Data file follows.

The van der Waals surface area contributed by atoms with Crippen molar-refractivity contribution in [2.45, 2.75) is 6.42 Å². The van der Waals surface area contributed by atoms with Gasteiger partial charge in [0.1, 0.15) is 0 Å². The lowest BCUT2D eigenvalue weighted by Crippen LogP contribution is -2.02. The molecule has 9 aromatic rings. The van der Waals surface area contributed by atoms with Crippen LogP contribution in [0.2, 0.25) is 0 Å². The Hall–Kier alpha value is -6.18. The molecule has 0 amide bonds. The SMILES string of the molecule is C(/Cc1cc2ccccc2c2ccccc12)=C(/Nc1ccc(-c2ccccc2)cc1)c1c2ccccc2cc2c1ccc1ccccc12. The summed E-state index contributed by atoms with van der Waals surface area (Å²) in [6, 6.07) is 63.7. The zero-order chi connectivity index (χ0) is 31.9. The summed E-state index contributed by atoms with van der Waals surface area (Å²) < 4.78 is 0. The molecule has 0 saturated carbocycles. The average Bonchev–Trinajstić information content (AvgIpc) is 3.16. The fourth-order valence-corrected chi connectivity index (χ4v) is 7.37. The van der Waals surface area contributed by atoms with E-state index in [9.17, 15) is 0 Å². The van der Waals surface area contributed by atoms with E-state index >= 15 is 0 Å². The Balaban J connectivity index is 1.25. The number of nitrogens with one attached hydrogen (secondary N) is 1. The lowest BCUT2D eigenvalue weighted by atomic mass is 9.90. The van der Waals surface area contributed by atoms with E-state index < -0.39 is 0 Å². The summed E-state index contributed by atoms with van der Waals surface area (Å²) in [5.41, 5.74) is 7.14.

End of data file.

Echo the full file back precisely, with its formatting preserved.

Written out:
The van der Waals surface area contributed by atoms with Crippen molar-refractivity contribution in [2.45, 2.75) is 6.42 Å². The van der Waals surface area contributed by atoms with Gasteiger partial charge in [0.1, 0.15) is 0 Å². The lowest BCUT2D eigenvalue weighted by Crippen LogP contribution is -2.02. The molecule has 9 aromatic rings. The van der Waals surface area contributed by atoms with Crippen LogP contribution in [0.2, 0.25) is 0 Å². The Hall–Kier alpha value is -6.18. The molecule has 0 amide bonds. The SMILES string of the molecule is C(/Cc1cc2ccccc2c2ccccc12)=C(/Nc1ccc(-c2ccccc2)cc1)c1c2ccccc2cc2c1ccc1ccccc12. The summed E-state index contributed by atoms with van der Waals surface area (Å²) in [6, 6.07) is 63.7. The zero-order chi connectivity index (χ0) is 31.9. The summed E-state index contributed by atoms with van der Waals surface area (Å²) < 4.78 is 0. The molecule has 0 saturated carbocycles. The average Bonchev–Trinajstić information content (AvgIpc) is 3.16. The fourth-order valence-corrected chi connectivity index (χ4v) is 7.37. The van der Waals surface area contributed by atoms with E-state index in [9.17, 15) is 0 Å². The van der Waals surface area contributed by atoms with E-state index >= 15 is 0 Å². The Balaban J connectivity index is 1.25. The number of nitrogens with one attached hydrogen (secondary N) is 1. The lowest BCUT2D eigenvalue weighted by atomic mass is 9.90. The van der Waals surface area contributed by atoms with E-state index < -0.39 is 0 Å². The summed E-state index contributed by atoms with van der Waals surface area (Å²) in [5.41, 5.74) is 7.14.